• Have one or two drinks early in the evening and switch to non-alcoholic beverages for a few hours before you drive home.

If you are hosting a party, take your responsibilities seriously. You would never forgive yourself if a guest were injured or killed – or killed another driver – after leaving your house. Plus, you might have either criminal or civil liability for any accident ensuing from intoxication that occurred at your home. Here is a good Responsible Party Host Tip Sheet (PDF) to help you plan a safe party.

And one final note of caution:
People can and do die from alcohol poisoning when they consume more alcohol than their body can safely process in a short period of time. Tragically, many young people succumb to alcohol poisoning every year due to ignorance about the facts of excess alcohol intake. Call 9-1-1 if you see someone exhibiting behavior that might indicate alcohol poisoning, evidenced by any of the following symptoms:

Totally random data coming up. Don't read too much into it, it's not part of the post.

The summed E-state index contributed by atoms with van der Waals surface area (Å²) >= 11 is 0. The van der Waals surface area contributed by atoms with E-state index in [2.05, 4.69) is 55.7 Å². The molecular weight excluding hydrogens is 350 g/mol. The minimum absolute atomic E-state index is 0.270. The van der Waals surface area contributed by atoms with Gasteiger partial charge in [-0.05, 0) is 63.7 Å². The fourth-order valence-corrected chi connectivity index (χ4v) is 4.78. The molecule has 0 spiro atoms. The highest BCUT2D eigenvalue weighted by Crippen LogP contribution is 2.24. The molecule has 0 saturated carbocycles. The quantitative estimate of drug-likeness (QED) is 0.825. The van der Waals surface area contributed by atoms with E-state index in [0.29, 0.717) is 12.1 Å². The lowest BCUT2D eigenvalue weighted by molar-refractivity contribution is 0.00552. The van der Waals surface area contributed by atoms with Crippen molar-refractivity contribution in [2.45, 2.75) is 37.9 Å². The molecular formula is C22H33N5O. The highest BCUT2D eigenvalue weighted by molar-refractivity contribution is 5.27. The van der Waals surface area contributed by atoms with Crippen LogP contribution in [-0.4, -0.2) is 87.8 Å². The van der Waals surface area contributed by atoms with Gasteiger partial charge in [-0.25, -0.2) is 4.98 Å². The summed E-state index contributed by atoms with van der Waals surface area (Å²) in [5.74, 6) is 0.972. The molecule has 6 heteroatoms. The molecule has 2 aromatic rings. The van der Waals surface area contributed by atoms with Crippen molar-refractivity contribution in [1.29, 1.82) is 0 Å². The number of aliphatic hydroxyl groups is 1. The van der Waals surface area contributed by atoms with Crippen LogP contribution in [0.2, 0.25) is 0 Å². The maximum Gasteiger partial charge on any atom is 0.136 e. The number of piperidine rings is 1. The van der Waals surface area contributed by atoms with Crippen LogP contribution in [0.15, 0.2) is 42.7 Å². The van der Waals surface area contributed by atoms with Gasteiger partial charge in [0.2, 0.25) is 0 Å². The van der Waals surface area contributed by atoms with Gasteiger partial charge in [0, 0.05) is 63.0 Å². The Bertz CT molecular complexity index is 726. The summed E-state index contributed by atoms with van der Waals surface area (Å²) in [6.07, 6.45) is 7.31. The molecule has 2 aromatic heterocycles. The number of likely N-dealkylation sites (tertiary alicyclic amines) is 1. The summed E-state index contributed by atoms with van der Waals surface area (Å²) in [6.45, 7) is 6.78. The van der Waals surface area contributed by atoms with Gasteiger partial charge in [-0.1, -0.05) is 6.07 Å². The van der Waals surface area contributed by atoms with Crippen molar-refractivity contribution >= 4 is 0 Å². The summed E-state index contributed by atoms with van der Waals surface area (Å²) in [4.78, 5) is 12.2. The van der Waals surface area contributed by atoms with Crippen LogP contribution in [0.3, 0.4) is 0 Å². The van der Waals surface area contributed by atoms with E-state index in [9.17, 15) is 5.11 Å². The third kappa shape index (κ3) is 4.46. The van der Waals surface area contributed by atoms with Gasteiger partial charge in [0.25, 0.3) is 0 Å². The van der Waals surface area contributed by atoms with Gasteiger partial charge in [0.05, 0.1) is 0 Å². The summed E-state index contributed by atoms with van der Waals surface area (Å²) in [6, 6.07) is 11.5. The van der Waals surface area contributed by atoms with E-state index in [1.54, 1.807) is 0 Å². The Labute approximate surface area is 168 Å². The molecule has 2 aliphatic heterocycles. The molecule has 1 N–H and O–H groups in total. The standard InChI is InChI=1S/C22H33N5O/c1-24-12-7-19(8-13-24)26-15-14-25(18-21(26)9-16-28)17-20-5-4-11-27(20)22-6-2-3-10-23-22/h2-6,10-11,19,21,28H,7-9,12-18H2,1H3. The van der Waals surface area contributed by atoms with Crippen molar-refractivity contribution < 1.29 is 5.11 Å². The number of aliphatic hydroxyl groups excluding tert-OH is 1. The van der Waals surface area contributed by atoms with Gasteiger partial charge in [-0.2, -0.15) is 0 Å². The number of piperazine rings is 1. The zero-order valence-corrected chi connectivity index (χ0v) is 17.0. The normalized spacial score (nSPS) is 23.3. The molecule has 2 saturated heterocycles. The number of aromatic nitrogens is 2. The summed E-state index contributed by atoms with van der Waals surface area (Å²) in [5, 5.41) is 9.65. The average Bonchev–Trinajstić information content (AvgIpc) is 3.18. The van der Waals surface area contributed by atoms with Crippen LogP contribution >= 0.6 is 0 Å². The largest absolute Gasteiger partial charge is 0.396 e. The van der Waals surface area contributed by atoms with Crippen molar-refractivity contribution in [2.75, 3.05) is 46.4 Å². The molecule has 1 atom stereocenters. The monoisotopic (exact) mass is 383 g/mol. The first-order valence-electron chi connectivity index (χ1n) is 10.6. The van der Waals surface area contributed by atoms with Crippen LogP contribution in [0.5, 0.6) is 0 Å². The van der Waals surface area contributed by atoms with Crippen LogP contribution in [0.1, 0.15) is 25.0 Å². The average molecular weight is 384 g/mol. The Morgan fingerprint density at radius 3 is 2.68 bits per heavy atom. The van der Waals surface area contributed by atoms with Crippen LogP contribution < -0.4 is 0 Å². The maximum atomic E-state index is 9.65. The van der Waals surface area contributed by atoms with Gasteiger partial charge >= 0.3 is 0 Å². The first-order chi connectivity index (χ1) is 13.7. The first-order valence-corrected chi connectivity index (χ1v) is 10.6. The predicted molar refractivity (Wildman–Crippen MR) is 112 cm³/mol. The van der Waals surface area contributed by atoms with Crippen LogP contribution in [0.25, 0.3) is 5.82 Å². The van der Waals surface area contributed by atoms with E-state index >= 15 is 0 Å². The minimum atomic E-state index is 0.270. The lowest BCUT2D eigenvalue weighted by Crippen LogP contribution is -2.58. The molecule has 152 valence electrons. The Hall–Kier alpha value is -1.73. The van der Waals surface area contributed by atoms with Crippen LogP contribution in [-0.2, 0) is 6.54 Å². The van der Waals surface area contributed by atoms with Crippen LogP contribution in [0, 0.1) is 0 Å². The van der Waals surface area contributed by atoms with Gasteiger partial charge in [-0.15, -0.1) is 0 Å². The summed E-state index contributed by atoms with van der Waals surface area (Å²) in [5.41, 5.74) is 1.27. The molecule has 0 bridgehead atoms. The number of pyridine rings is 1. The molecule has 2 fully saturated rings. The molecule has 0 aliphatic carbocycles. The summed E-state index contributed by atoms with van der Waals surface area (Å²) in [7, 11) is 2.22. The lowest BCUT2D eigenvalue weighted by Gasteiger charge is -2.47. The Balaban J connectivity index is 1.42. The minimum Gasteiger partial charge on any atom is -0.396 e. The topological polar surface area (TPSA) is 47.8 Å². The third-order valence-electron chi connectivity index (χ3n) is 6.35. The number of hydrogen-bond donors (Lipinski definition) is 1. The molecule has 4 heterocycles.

• Cold, clammy, pale or bluish skin
  • Unconscious or unable to be roused
  • Slow or irregular breathing
  • Puking repeatedly or uncontrollably
Posted in Safety

Cats & Dogs Christmas: Holiday videos just for fun

Many people say Christmas is for kids, but the real truth is that it’s gone to the dogs… and the cats. Come the holidays, YouTube is inundated with cute, funny pet videos. Here’s our take on the picks of the litter for 2015 – with a few classics thrown in.

The first is an ad, but it’s cute and well done.

Then we have the Animals of YouTube singing carols

In a slightly different vein, we see how wildlife celebrate the holidays

However you celebrate the holidays, have fun but stay safe!

Scam-apalooza! Don’t let fraud ruin your holiday

ruined-holidayThe CT commissioner of insurance warns policyholders of a recent insurance phone scam. People are getting calls that their insurance is cancelled and they need to make a credit card payment to reinstate their policy. The commissioner says: Never give out your credit card information to an unsolicited caller.